July 22, 1999
A weekly feature provided by scientists at the Hawaiian Volcano Observatory.
Unusual Events of March-April 1868
On Friday, March 27, 1868, at 5:30 a.m., several whaling ships anchored in Kawaihae Harbor noticed a dense column of fume reflected by a bright light southwest of the summit of Mauna Loa. An eruption near Moku`aweoweo had taken place, lasting several hours before subsiding. Pele's hair had drifted down upon the residents of Ka`u and South Kona, indicating the presence of lava fountains above.
In near synchrony with its larger neighbor, Kilauea Volcano began to shake at 10:00 a.m. the next day with a series of earthquakes that increased in intensity for several days. Cracks appeared around the summit of Kilauea; the level of the lava lake in Halema`uma`u fluctuated rapidly. Stone walls collapsed, houses shook, and trees vibrated.
The largest historic earthquake in the Hawaiian Islands happened at 3:40 p.m. on April 2. The earthquake had an estimated magnitude of 7.9. Clocks stopped on O`ahu. At Kohala, the shock was so strong that it stopped all of the engines at the Kohala Mill, including the 75-horsepower main engine. All over the Island of Hawai`i, the effects were felt as a large portion of the coastline from Honu`apo to Kapoho subsided 1.2 to 2.1 meters (4 to7 feet).
Coastal villages were inundated by a huge tsunami, at places over 15 meters (50 feet) high. The coastal villages of `Apua, Keauhou, Punalu`u, Ninole, Kawa`a, Honu`apo and Ka`alualu were destroyed. There were five large waves in succession. The largest came first. A total of 75 people and numerous animals were swept out to sea and drowned.
Along with the coastal subsidence and tsunami, the earth at Kiolaka`a, near Wood Valley, broke loose and slid 300 meters (1,000 feet) down from the summit and southeast side of the hill onto the valley below, covering houses and trees. This event, known as the mud flow, buried people, horses, cattle, goats and sheep under a thick layer of mud. The mud flow was 5 km (3 miles) long, as wide as 1.5 km (1 mile), and varied in thickness from 1 meter (3 feet) to 27 meters (90 feet).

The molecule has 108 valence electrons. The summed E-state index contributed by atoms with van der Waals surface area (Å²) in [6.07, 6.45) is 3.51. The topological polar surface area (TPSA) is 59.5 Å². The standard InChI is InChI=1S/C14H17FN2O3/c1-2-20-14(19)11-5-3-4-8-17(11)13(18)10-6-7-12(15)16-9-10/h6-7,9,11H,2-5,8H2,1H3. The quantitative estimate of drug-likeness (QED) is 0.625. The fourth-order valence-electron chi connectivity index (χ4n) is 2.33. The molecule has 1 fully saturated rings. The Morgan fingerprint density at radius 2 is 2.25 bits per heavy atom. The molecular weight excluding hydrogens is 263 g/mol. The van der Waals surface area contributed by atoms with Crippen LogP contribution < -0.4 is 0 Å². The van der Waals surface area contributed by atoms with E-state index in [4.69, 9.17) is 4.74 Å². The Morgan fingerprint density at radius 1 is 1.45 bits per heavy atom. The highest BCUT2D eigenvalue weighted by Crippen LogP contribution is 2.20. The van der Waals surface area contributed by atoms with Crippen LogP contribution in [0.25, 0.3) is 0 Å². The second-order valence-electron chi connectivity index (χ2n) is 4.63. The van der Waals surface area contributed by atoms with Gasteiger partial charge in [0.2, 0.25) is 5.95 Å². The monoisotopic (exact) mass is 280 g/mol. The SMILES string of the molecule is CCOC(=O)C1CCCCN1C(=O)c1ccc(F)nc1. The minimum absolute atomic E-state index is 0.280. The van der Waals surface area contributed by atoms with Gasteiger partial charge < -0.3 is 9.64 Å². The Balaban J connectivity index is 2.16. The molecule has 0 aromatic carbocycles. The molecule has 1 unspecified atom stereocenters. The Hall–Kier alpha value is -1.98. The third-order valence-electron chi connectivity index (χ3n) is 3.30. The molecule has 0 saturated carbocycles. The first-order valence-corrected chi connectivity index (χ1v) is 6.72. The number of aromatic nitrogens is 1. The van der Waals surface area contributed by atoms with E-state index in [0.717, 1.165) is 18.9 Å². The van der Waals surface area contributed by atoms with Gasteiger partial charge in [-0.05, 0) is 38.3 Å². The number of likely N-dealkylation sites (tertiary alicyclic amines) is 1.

All stone walls and dwellings in Ka`u were flattened by the earthquake; people and animals were thrown down, and ground cracks appeared throughout Kilauea and in the district of Ka`u. Landslides occurred island-wide, and plantation chimneys in the Hilo area fell down. Aftershocks almost as violent as the April 2 event hit at 12:20 a.m. and again at 12.45 a.m. on April 4.
At about 5:00 p.m. on April 7, a great crack opened along Mauna Loa's southwest rift zone above the Captain Robert Brown ranch in Kahuku. Lava gushed from the earth and flowed directly toward the ranch house. Captain Brown, his wife, and nine children ran for their lives as the molten flood engulfed their home. Within three hours, the flow reached the sea, a distance of 17 kilometers (10 miles) from the vent.
Eruptive activity of Kilauea Volcano continued unabated during the past week. Lava is erupting from Pu`u `O`o and flowing through a network of tubes from the vent to the sea. Lava is entering the ocean near Kamokuna and enlarging the bench. Occasional phreatic activity was observed at the entry. The public is reminded that the ocean-entry area is extremely hazardous, with explosions accompanying unpredictable collapses of the new land. The steam clouds are highly acidic and laced with glass particles.
There were no earthquakes reported felt during the week ending on July 22, 1999.
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Updated: 13 Aug 1999